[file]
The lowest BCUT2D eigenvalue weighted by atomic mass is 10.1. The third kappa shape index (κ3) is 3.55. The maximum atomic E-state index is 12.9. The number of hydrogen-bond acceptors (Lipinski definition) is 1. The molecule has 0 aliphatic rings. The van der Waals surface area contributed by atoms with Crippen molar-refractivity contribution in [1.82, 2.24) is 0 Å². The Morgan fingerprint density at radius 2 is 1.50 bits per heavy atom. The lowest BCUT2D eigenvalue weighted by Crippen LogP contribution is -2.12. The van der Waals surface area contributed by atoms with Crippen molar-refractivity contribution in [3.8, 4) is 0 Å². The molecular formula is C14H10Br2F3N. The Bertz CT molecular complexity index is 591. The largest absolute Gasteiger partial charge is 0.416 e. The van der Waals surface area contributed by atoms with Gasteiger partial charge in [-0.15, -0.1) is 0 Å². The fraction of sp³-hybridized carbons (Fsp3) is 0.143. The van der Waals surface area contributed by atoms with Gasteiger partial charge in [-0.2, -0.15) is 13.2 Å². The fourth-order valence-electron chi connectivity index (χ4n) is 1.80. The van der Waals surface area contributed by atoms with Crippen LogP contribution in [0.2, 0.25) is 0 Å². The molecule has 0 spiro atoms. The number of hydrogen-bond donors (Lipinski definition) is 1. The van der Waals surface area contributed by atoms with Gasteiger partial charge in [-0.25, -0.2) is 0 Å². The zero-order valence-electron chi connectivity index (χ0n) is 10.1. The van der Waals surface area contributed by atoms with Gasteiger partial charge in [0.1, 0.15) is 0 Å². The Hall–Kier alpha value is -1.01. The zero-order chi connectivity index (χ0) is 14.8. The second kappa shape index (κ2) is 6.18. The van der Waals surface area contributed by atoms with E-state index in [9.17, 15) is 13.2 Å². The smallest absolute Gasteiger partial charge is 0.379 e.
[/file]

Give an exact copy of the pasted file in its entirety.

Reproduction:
The lowest BCUT2D eigenvalue weighted by atomic mass is 10.1. The third kappa shape index (κ3) is 3.55. The maximum atomic E-state index is 12.9. The number of hydrogen-bond acceptors (Lipinski definition) is 1. The molecule has 0 aliphatic rings. The van der Waals surface area contributed by atoms with Crippen molar-refractivity contribution in [1.82, 2.24) is 0 Å². The Morgan fingerprint density at radius 2 is 1.50 bits per heavy atom. The lowest BCUT2D eigenvalue weighted by Crippen LogP contribution is -2.12. The van der Waals surface area contributed by atoms with Crippen molar-refractivity contribution in [3.8, 4) is 0 Å². The molecular formula is C14H10Br2F3N. The Bertz CT molecular complexity index is 591. The largest absolute Gasteiger partial charge is 0.416 e. The van der Waals surface area contributed by atoms with Gasteiger partial charge in [-0.15, -0.1) is 0 Å². The fraction of sp³-hybridized carbons (Fsp3) is 0.143. The van der Waals surface area contributed by atoms with Gasteiger partial charge in [-0.2, -0.15) is 13.2 Å². The fourth-order valence-electron chi connectivity index (χ4n) is 1.80. The van der Waals surface area contributed by atoms with Crippen LogP contribution in [0.2, 0.25) is 0 Å². The molecule has 0 spiro atoms. The number of hydrogen-bond donors (Lipinski definition) is 1. The van der Waals surface area contributed by atoms with Gasteiger partial charge in [-0.25, -0.2) is 0 Å². The zero-order valence-electron chi connectivity index (χ0n) is 10.1. The van der Waals surface area contributed by atoms with Gasteiger partial charge in [0.1, 0.15) is 0 Å². The Hall–Kier alpha value is -1.01. The zero-order chi connectivity index (χ0) is 14.8. The second kappa shape index (κ2) is 6.18. The van der Waals surface area contributed by atoms with E-state index in [9.17, 15) is 13.2 Å². The smallest absolute Gasteiger partial charge is 0.379 e.